In addition, your risk for a widowmaker heart attack increases if you:

  • have high blood pressure (hypertension)
  • have high cholesterol levels (hyperlipidemia)
  • have uncontrolled diabetes
  • smoke
  • have obesity
  • have a family history of cardiovascular disease such as coronary artery disease

A heart attack is a life threatening emergency. Seek immediate medical attention if you have any symptoms related to a widowmaker heart attack. These include chest pain and shortness of breath.

Treatments for a widowmaker heart attack

Treatment for a widowmaker heart attack should be performed as quickly as possible for the best chance of survival. If you are having symptoms of a heart attack, call 911 or seek medical attention right away.

A medical team will most likely perform several interventions that may include:

  • Electrocardiogram (ECG): This checks for damage to the heart muscle.
  • Angioplasty: This involves placing a stent or stents into any arteries that were blocked by blood clots. The stent will open up the blood vessel to allow more blood flow.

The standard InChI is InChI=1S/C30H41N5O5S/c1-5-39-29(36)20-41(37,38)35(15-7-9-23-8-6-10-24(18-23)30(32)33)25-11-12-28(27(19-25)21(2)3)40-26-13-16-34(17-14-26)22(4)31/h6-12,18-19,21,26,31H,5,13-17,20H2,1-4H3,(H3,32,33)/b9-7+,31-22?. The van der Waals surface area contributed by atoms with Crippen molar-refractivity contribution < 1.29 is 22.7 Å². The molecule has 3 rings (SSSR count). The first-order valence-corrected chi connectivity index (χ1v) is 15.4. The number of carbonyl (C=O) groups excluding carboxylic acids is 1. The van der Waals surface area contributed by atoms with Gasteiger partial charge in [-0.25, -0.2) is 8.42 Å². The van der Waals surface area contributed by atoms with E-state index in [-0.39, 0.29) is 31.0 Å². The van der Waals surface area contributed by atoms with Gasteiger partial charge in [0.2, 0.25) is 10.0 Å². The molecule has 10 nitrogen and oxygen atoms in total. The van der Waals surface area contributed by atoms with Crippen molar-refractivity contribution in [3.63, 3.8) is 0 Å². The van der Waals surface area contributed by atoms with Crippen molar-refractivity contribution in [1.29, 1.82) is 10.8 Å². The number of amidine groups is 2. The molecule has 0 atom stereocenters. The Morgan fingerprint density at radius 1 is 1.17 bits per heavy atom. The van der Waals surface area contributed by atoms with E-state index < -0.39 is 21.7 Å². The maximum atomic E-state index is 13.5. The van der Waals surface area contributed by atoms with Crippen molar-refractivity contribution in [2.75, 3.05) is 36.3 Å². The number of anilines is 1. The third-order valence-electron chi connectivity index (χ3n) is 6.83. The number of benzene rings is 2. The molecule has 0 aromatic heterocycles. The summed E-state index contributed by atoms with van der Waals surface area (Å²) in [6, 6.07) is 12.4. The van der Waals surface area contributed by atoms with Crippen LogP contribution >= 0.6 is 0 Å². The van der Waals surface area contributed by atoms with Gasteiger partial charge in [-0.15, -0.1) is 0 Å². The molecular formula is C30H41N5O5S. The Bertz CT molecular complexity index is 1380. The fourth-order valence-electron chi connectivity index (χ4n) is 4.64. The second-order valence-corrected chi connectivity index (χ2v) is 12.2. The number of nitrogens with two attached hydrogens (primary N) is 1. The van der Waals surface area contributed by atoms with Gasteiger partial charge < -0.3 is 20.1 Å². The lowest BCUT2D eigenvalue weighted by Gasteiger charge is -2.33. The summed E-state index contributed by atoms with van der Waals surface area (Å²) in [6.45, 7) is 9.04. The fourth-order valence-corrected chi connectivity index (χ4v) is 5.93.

• Medications: These will help relieve pain and prevent other symptoms like shortness of breath.
  • Angiotensin-converting enzyme (ACE) inhibitor: In addition to short-acting medication, you may be given other medications to help your heart, such as an ACE inhibitor. This medication helps lower blood pressure, which will decrease the workload on the heart.
  • Anticoagulants: Your doctor may also prescribe an anticoagulant drug such as heparin or warfarin to prevent further blood clotting. Anticoagulants slow down blood clotting and can help prevent blood clots from forming.

Depending on your condition, your doctor may suggest a heart surgery called CABG, or coronary artery bypass grafting. They may recommend this if you don’t respond well to medication and interventions or if they find blockages in multiple arteries around your heart. During this surgery, a surgeon can reroute some of your blood vessels to create new pathways for the blood to flow.

You may need to stay in the hospital for several days for monitoring, depending on your treatments. Your doctor may also recommend physical therapy or rehabilitation to help you regain strength and help your heart recover.

Outlook for a widowmaker heart attack

The American Heart Association explains that the survival rate for widowmaker heart attacks is low. However, the exact chance of survival depends on a variety of factors. These include how much of the blood vessel is blocked, how fast you receive care, and whether you have any other medical conditions.

You may have a higher risk of complications if you:

However, receiving immediate emergency care and CABG has been shown to significantly improve survival rates.

Prevention of a widowmaker’s heart attack